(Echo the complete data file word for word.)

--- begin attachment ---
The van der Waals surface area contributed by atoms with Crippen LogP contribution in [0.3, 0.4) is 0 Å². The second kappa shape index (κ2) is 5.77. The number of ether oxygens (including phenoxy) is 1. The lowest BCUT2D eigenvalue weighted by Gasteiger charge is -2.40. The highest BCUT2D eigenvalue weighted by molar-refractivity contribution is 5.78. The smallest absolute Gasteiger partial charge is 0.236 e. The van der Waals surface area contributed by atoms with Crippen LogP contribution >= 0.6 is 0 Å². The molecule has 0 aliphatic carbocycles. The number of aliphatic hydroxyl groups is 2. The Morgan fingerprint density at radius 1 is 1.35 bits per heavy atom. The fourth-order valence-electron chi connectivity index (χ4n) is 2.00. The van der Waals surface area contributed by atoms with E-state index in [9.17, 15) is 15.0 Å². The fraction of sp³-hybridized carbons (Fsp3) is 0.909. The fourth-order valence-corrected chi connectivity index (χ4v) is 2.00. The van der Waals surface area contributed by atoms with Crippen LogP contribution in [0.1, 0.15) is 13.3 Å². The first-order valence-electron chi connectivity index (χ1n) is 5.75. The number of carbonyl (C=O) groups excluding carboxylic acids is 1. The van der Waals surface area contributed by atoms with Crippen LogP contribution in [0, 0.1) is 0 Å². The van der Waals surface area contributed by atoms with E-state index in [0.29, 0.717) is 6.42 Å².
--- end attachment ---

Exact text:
The van der Waals surface area contributed by atoms with Crippen LogP contribution in [0.3, 0.4) is 0 Å². The second kappa shape index (κ2) is 5.77. The number of ether oxygens (including phenoxy) is 1. The lowest BCUT2D eigenvalue weighted by Gasteiger charge is -2.40. The highest BCUT2D eigenvalue weighted by molar-refractivity contribution is 5.78. The smallest absolute Gasteiger partial charge is 0.236 e. The van der Waals surface area contributed by atoms with Crippen LogP contribution >= 0.6 is 0 Å². The molecule has 0 aliphatic carbocycles. The number of aliphatic hydroxyl groups is 2. The Morgan fingerprint density at radius 1 is 1.35 bits per heavy atom. The fourth-order valence-electron chi connectivity index (χ4n) is 2.00. The van der Waals surface area contributed by atoms with E-state index in [9.17, 15) is 15.0 Å². The fraction of sp³-hybridized carbons (Fsp3) is 0.909. The fourth-order valence-corrected chi connectivity index (χ4v) is 2.00. The van der Waals surface area contributed by atoms with Crippen LogP contribution in [0.1, 0.15) is 13.3 Å². The first-order valence-electron chi connectivity index (χ1n) is 5.75. The number of carbonyl (C=O) groups excluding carboxylic acids is 1. The van der Waals surface area contributed by atoms with Crippen LogP contribution in [0, 0.1) is 0 Å². The van der Waals surface area contributed by atoms with E-state index in [0.29, 0.717) is 6.42 Å².